Gaining weight during pregnancy is essential for your baby's health and development. Staying in shape while pregnant should not be used to prevent weight gain. Exercising regularly during your pregnancy, however, can keep you feeling fit, alleviate pregnancy aches and pains, and help your body return to its prepregnancy fitness and weight after giving birth.Talk to your physician before continuing or beginning your fitness plan to make sure it is safe for you and your baby.
Make a fitness plan, approved by your physician, to keep your body toned and in shape. Many common exercises, including swimming, biking, walking and running, yoga and aerobics, are safe to continue or begin during pregnancy. Swimming is the safest of these exercises; it enhances fitness while supporting the weight of your body.
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Do Kegel exercises, pelvic tilts, pelvic floor stretches and other stomach exercises each day to strengthen your pelvic and abdominal muscles in preparation for birth and to enhance bladder control during pregnancy.
Keep a regular exercise schedule. If you exercised regularly before pregnancy, continue with your routine as long as you feel comfortable with it and your doctor approves. If you are only beginning to exercise now that you are pregnant, begin with 5 minutes a day and add 5 minutes each week until you regularly exercise for 30 minutes a day.
Warm up for at least 5 minutes before beginning your exercise routine. Walk for a few minutes, or try basic exercises, such as stretching your neck, shoulders and calves.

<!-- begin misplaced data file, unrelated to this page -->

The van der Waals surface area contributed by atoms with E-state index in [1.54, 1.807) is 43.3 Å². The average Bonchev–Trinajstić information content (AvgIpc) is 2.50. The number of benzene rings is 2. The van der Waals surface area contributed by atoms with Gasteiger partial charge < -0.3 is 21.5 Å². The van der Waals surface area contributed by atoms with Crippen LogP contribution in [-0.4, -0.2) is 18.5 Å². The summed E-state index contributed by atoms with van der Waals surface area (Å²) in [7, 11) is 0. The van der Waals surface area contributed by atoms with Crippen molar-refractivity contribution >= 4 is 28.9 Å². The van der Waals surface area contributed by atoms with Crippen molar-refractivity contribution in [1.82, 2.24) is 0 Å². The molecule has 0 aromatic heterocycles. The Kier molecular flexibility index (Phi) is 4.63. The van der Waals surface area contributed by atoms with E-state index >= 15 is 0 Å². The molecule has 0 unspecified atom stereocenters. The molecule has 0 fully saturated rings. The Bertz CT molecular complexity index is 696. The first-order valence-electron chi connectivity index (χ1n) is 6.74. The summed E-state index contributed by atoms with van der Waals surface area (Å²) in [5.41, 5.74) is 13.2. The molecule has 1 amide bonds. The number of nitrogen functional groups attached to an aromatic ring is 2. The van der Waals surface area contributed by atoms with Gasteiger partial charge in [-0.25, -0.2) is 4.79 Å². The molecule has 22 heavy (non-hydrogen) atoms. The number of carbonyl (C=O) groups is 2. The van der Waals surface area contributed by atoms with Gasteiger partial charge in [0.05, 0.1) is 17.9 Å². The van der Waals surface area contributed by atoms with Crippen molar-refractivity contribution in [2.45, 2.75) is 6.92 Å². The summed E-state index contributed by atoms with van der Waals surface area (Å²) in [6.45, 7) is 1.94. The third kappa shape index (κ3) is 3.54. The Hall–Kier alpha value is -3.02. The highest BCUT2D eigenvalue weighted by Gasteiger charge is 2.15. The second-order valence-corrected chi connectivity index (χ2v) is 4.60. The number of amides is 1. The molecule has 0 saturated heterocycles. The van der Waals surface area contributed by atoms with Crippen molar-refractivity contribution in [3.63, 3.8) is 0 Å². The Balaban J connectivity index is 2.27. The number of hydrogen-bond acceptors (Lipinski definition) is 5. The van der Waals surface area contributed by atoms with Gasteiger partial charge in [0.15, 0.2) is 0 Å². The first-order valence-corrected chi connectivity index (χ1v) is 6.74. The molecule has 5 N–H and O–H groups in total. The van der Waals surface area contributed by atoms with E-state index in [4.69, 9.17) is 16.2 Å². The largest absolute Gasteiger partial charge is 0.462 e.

Consume 300 to 500 additional calories each day, or as directed by your physician.
Stay well hydrated while exercising and throughout the day. Wear supportive shoes and well-fitted clothes when exercising to reduce unexpected falls or injury. When exercising, take breaks to avoid getting overheated, and avoid lying on your back.
Refrain from all physical contact sports, exercises that could jolt or impact your abdomen, and activities that risk falling. Sudden movements during exercise can hurt you or your baby. Horseback riding, water sports, skiing, hockey and boxing should all be avoided during pregnancy. Stop exercising If you get dizzy, nauseated or overheated; if feel your heart beating faster than usual; or get swollen calves. Contact your physician if your symptoms remain. Discontinue your fitness program for the duration of your pregnancy, or as otherwise advised by your physician, if you have high blood pressure, early contractions or vaginal bleeding.
Is this an emergency? If you are experiencing serious medical symptoms, please see the National Library of Medicine’s list of signs you need emergency medical attention or call 911.